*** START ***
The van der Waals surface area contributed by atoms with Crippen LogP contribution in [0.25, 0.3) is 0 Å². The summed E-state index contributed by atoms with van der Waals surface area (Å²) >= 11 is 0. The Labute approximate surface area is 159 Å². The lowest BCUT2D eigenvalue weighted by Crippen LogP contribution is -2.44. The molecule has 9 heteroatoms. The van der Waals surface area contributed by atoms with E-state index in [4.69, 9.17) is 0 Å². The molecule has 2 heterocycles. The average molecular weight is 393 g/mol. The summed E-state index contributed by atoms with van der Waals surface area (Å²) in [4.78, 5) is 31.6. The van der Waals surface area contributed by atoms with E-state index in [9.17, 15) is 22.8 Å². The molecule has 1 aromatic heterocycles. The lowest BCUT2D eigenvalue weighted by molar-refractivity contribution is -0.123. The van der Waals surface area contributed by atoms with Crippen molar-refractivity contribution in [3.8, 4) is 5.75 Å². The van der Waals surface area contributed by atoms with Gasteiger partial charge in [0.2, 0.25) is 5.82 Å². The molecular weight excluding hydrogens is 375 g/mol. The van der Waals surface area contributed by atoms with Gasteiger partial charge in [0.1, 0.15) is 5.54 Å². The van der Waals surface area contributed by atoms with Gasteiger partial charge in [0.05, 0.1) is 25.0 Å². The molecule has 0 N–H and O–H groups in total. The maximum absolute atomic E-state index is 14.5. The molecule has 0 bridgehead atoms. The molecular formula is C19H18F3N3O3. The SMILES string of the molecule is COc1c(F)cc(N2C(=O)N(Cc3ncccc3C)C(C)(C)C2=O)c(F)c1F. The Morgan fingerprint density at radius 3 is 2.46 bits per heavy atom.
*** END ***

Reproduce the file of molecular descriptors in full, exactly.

The van der Waals surface area contributed by atoms with Crippen LogP contribution in [0.25, 0.3) is 0 Å². The summed E-state index contributed by atoms with van der Waals surface area (Å²) >= 11 is 0. The Labute approximate surface area is 159 Å². The lowest BCUT2D eigenvalue weighted by Crippen LogP contribution is -2.44. The molecule has 9 heteroatoms. The van der Waals surface area contributed by atoms with E-state index in [4.69, 9.17) is 0 Å². The molecule has 2 heterocycles. The average molecular weight is 393 g/mol. The summed E-state index contributed by atoms with van der Waals surface area (Å²) in [4.78, 5) is 31.6. The van der Waals surface area contributed by atoms with E-state index in [9.17, 15) is 22.8 Å². The molecule has 1 aromatic heterocycles. The lowest BCUT2D eigenvalue weighted by molar-refractivity contribution is -0.123. The van der Waals surface area contributed by atoms with Crippen molar-refractivity contribution in [3.8, 4) is 5.75 Å². The van der Waals surface area contributed by atoms with Gasteiger partial charge in [0.2, 0.25) is 5.82 Å². The molecular weight excluding hydrogens is 375 g/mol. The van der Waals surface area contributed by atoms with Gasteiger partial charge in [0.1, 0.15) is 5.54 Å². The van der Waals surface area contributed by atoms with Gasteiger partial charge in [0.05, 0.1) is 25.0 Å². The molecule has 0 N–H and O–H groups in total. The maximum absolute atomic E-state index is 14.5. The molecule has 0 bridgehead atoms. The molecular formula is C19H18F3N3O3. The SMILES string of the molecule is COc1c(F)cc(N2C(=O)N(Cc3ncccc3C)C(C)(C)C2=O)c(F)c1F. The Morgan fingerprint density at radius 3 is 2.46 bits per heavy atom.